Volume 7, Issue 1 (January 1979)
Acute Fish Toxicity and Absorption Tests of an Experimental Detergent Builder, Trisodium Carboxymethyloxysuccinate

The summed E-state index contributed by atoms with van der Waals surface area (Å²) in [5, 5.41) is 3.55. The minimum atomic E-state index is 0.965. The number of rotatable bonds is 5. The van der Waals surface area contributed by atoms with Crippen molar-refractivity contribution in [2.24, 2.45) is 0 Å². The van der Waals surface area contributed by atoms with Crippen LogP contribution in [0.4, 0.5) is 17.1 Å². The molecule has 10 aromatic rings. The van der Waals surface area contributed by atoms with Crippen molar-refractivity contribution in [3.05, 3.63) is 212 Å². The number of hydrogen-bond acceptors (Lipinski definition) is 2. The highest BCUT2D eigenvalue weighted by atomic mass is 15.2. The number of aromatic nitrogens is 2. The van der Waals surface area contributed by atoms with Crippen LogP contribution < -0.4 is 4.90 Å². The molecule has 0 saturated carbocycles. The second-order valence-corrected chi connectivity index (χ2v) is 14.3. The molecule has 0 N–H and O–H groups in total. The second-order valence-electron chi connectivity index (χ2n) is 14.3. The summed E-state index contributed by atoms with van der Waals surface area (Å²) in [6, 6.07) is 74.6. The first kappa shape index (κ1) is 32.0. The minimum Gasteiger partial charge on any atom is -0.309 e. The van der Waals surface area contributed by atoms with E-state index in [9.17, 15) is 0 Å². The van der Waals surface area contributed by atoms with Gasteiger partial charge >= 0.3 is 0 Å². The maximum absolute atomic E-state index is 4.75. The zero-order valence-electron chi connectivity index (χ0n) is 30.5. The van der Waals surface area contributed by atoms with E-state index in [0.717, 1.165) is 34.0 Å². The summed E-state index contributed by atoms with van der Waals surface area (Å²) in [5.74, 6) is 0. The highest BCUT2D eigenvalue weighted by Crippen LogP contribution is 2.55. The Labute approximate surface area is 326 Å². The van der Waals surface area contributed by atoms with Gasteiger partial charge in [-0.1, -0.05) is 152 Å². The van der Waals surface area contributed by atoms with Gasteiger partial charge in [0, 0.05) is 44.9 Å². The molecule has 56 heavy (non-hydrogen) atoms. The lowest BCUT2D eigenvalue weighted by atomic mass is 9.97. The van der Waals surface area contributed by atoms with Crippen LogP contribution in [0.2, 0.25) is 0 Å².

Trisodium carboxymethyloxysuccinate (NaCMOS) is a new sequestering agent being evaluated as a builder in detergents. It contains neither phosphorus nor nitrogen and is readily and completely biodegraded in aerobic and anaerobic environments. The concentration of NaCMOS lethal to 50% of a batch of fish over 96 h (TLm96) in static tests is 2.9 g/litre and 2.3 g/litre for goldfish (Carassius auratus) and rainbow trout (Salmo gairdneri), respectively, in hard water (300 mg hardness/litre as calcium carbonate). These concentrations are 2300 to 160 000 times greater than the predicted concentrations that could occur in the aquatic environment from the use of NaCMOS as a detergent builder. The highly polar character of NaCMOS indicates that it would not be bioconcentrated; this is consistent with the results of absorption tests using 14C-labeled NaCMOS and goldfish. The results support the environmental acceptability of NaCMOS.